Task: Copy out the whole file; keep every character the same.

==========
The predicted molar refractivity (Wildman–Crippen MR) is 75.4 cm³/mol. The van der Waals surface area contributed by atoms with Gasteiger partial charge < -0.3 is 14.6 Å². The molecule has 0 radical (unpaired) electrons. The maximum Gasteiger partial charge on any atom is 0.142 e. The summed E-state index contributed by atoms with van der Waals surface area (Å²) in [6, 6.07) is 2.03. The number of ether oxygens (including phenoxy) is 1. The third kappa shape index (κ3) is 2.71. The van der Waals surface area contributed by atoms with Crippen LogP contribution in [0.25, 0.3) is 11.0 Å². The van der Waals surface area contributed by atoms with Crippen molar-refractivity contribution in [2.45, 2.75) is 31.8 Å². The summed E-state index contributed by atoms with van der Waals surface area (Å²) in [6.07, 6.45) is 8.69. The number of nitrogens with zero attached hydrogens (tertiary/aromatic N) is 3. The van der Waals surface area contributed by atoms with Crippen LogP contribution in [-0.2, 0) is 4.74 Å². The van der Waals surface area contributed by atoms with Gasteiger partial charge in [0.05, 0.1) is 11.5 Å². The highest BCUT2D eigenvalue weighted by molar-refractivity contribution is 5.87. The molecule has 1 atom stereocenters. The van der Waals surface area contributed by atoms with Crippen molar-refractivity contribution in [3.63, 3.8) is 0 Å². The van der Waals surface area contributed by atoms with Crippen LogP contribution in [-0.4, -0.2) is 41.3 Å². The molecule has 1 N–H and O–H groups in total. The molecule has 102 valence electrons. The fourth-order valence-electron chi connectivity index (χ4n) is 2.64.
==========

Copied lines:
The predicted molar refractivity (Wildman–Crippen MR) is 75.4 cm³/mol. The van der Waals surface area contributed by atoms with Gasteiger partial charge < -0.3 is 14.6 Å². The molecule has 0 radical (unpaired) electrons. The maximum Gasteiger partial charge on any atom is 0.142 e. The summed E-state index contributed by atoms with van der Waals surface area (Å²) in [6, 6.07) is 2.03. The number of ether oxygens (including phenoxy) is 1. The third kappa shape index (κ3) is 2.71. The van der Waals surface area contributed by atoms with Crippen LogP contribution in [0.25, 0.3) is 11.0 Å². The van der Waals surface area contributed by atoms with Crippen molar-refractivity contribution in [2.45, 2.75) is 31.8 Å². The summed E-state index contributed by atoms with van der Waals surface area (Å²) in [6.07, 6.45) is 8.69. The number of nitrogens with zero attached hydrogens (tertiary/aromatic N) is 3. The van der Waals surface area contributed by atoms with Crippen LogP contribution in [-0.2, 0) is 4.74 Å². The van der Waals surface area contributed by atoms with Gasteiger partial charge in [0.05, 0.1) is 11.5 Å². The highest BCUT2D eigenvalue weighted by molar-refractivity contribution is 5.87. The molecule has 1 atom stereocenters. The van der Waals surface area contributed by atoms with Crippen molar-refractivity contribution in [3.63, 3.8) is 0 Å². The van der Waals surface area contributed by atoms with Crippen LogP contribution in [-0.4, -0.2) is 41.3 Å². The molecule has 1 N–H and O–H groups in total. The molecule has 102 valence electrons. The fourth-order valence-electron chi connectivity index (χ4n) is 2.64.